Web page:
b. see the displays which line the spiral ramp from the ticket office to the top of the mound showing some nice historic photos of the Tower from the 19th C onwards – including before/after its several “renovations” (c 1930-33, 1938-9 and 2006-7). Interestingly ICOMOS was critical of the ramp which had “slightly damaged the form of the mound”.
c. enter the tower itself by its only door. Inside you will see ……an empty circular brick cavern reaching up into the dark and containing no decorations or features whatsoever apart from a dim light from a small window somewhere “up there”. Any plaster decoration which might once have existed has long gone. Legend holds that the tomb of Qabus was suspended from the roof and our guide claimed that there were indeed the remains of chains before one of the restorations. Whatever – apparently no tomb or any remains of such have ever been discovered despite excavations into the base and ICOMOS even suggested that “geo-radar” techniques might be used to investigate further!
So that’s it – after around half an hour and a few circumambulations you will have seen it! You will have noted the fine raised brickwork which creates the commemorative inscriptions in Kufic calligraphy surrounding the tower at both low and high altitude. You will also have noted the 10 mathematically determined external triangular buttresses – their faces still “sharp” even after 1000 years. You may have picked up that the conical roof contains a twin shelled dome!! Beyond that – well you now have an entrée to the subject of “Tomb Towers” in Iran, Turkey etc. You can even see 2 more on your way back in Shahrud and Damghan. But, at Gonbad you have seen the giant “grand daddy” of this type of structure.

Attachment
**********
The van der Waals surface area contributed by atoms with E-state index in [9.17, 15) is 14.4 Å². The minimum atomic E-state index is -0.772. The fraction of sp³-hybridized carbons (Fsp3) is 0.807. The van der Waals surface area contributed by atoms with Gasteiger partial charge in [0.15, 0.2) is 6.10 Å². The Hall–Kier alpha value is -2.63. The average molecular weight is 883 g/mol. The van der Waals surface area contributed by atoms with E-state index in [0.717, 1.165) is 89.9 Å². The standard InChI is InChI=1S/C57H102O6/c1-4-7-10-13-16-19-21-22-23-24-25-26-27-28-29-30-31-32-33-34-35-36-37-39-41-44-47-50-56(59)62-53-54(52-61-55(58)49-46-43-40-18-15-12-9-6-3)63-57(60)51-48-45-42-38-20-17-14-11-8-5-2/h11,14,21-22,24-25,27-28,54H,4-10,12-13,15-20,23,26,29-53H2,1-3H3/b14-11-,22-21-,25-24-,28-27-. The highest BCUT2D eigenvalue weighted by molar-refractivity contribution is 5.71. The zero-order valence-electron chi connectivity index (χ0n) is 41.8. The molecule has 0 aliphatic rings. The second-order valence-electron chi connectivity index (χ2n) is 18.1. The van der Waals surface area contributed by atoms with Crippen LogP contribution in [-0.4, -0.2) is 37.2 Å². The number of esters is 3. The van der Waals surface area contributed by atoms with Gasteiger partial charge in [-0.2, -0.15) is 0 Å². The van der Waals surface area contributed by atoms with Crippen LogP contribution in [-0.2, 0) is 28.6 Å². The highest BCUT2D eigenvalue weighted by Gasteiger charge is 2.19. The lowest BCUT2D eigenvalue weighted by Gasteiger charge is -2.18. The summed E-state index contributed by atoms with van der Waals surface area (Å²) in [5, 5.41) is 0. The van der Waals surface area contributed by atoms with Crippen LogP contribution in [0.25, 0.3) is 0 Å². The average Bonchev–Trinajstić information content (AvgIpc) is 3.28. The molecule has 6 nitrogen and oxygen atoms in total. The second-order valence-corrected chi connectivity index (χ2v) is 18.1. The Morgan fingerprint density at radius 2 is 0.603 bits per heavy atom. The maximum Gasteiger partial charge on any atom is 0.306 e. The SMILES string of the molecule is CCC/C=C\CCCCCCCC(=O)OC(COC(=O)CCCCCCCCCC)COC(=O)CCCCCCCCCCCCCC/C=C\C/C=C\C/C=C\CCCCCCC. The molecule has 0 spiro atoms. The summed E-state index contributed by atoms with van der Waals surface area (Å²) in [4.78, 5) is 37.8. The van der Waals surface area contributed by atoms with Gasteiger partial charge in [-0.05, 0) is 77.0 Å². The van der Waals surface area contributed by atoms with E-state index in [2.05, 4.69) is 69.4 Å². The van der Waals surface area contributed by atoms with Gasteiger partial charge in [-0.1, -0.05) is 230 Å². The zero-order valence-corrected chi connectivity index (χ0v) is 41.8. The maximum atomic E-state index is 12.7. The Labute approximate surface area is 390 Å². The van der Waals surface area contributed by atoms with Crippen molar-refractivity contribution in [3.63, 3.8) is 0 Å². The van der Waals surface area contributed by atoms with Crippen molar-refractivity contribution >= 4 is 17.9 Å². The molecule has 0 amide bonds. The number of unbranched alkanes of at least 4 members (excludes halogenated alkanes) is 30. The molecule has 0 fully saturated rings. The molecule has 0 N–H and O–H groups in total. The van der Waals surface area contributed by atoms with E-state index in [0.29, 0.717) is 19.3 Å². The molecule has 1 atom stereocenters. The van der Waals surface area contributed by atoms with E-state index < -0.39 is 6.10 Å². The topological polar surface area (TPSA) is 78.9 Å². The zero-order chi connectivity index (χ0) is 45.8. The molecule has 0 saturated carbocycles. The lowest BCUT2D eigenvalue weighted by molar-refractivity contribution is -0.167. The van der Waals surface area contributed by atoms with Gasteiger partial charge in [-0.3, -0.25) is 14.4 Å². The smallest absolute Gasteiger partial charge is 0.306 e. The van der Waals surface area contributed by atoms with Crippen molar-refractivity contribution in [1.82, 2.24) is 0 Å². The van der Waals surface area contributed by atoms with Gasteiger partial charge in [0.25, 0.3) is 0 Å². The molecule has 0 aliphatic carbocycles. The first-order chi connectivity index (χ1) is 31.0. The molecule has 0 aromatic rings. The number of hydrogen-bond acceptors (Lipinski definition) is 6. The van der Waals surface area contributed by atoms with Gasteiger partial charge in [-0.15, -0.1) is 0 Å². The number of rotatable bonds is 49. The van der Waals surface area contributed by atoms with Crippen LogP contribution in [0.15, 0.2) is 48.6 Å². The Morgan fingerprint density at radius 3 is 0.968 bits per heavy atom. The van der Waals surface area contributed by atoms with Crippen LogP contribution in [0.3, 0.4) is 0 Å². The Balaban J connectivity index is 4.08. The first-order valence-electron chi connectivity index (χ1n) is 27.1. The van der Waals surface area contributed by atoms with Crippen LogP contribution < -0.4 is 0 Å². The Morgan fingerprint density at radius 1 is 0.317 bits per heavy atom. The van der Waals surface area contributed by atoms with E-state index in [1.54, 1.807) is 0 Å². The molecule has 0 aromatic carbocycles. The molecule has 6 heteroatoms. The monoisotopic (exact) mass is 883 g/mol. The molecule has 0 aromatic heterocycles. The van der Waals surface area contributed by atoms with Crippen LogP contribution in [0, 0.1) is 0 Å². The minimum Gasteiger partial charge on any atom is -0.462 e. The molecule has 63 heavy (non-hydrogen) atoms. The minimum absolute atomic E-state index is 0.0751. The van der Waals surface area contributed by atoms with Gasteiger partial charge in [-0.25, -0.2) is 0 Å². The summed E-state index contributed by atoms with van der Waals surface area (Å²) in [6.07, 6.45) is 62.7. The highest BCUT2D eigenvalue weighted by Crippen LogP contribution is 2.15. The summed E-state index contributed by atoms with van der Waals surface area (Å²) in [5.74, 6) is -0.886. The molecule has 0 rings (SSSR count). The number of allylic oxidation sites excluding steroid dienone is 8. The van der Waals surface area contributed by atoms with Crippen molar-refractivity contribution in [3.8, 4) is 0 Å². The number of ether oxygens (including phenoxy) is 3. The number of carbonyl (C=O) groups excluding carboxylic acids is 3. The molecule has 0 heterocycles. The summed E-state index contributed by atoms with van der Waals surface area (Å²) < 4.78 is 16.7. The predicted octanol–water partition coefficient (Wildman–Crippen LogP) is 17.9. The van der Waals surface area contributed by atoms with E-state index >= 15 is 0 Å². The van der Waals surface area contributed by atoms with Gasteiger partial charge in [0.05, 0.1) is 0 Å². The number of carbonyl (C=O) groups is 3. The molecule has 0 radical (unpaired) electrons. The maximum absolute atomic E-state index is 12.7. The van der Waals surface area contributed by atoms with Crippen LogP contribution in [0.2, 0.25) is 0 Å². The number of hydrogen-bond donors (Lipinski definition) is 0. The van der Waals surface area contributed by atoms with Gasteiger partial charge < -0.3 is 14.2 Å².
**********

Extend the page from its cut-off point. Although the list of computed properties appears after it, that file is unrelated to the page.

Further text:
But the Tower isn’t Gonbad’s only historic monument. In the suburbs lie the ruins of the ancient city of Jorjan or Gorgan (Not to be confused with modern Gorgan which lies almost 100kms to the SW) – but with little to see. More interesting to us were some remains of the “Great Wall of Gorgan” the World’s second longest defensive wall after the Great Wall of China situated just 3kms north - albeit that it is now little more than a long mound with occasional squares which were once forts! Indeed, the chance to add this to my seen list of “Walls of the World” helped me mentally “justify” this entire add-on excursion!! It was added to Iran's T List in Feb 2017.